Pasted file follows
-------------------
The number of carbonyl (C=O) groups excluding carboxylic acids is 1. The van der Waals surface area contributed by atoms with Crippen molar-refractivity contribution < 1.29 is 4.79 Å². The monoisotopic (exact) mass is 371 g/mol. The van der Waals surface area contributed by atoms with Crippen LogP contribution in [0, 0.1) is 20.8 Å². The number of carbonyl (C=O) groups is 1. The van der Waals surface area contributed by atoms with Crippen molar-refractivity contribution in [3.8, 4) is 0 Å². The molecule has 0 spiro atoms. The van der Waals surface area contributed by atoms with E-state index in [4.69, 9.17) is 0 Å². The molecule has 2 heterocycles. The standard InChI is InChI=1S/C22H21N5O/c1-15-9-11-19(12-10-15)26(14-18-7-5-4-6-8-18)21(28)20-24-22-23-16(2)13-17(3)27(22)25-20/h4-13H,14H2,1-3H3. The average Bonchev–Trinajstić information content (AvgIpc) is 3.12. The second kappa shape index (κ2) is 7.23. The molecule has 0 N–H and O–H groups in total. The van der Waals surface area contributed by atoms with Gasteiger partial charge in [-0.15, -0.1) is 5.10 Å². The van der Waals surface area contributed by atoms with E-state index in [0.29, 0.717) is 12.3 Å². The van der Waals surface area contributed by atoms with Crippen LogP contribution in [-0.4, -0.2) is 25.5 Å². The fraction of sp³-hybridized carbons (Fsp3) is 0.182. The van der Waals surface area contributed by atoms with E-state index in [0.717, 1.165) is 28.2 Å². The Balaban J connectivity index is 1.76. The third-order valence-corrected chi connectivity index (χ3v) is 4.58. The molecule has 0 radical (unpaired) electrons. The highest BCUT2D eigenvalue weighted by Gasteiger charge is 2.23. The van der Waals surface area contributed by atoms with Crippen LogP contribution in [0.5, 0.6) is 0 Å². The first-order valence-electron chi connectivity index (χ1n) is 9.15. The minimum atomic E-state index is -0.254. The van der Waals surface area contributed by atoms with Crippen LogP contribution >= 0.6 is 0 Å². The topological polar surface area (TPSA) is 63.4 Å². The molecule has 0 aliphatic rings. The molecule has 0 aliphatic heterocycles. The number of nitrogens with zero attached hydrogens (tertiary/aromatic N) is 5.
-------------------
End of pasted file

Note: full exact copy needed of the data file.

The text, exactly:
The number of carbonyl (C=O) groups excluding carboxylic acids is 1. The van der Waals surface area contributed by atoms with Crippen molar-refractivity contribution < 1.29 is 4.79 Å². The monoisotopic (exact) mass is 371 g/mol. The van der Waals surface area contributed by atoms with Crippen LogP contribution in [0, 0.1) is 20.8 Å². The number of carbonyl (C=O) groups is 1. The van der Waals surface area contributed by atoms with Crippen molar-refractivity contribution in [3.8, 4) is 0 Å². The molecule has 0 spiro atoms. The van der Waals surface area contributed by atoms with E-state index in [4.69, 9.17) is 0 Å². The molecule has 2 heterocycles. The standard InChI is InChI=1S/C22H21N5O/c1-15-9-11-19(12-10-15)26(14-18-7-5-4-6-8-18)21(28)20-24-22-23-16(2)13-17(3)27(22)25-20/h4-13H,14H2,1-3H3. The average Bonchev–Trinajstić information content (AvgIpc) is 3.12. The second kappa shape index (κ2) is 7.23. The molecule has 0 N–H and O–H groups in total. The van der Waals surface area contributed by atoms with Gasteiger partial charge in [-0.15, -0.1) is 5.10 Å². The van der Waals surface area contributed by atoms with E-state index in [0.29, 0.717) is 12.3 Å². The van der Waals surface area contributed by atoms with Crippen LogP contribution in [-0.4, -0.2) is 25.5 Å². The fraction of sp³-hybridized carbons (Fsp3) is 0.182. The van der Waals surface area contributed by atoms with E-state index in [0.717, 1.165) is 28.2 Å². The Balaban J connectivity index is 1.76. The third-order valence-corrected chi connectivity index (χ3v) is 4.58. The molecule has 0 radical (unpaired) electrons. The highest BCUT2D eigenvalue weighted by Gasteiger charge is 2.23. The van der Waals surface area contributed by atoms with Crippen LogP contribution in [0.5, 0.6) is 0 Å². The first-order valence-electron chi connectivity index (χ1n) is 9.15. The minimum atomic E-state index is -0.254. The van der Waals surface area contributed by atoms with Crippen LogP contribution >= 0.6 is 0 Å². The topological polar surface area (TPSA) is 63.4 Å². The molecule has 0 aliphatic rings. The molecule has 0 aliphatic heterocycles. The number of nitrogens with zero attached hydrogens (tertiary/aromatic N) is 5.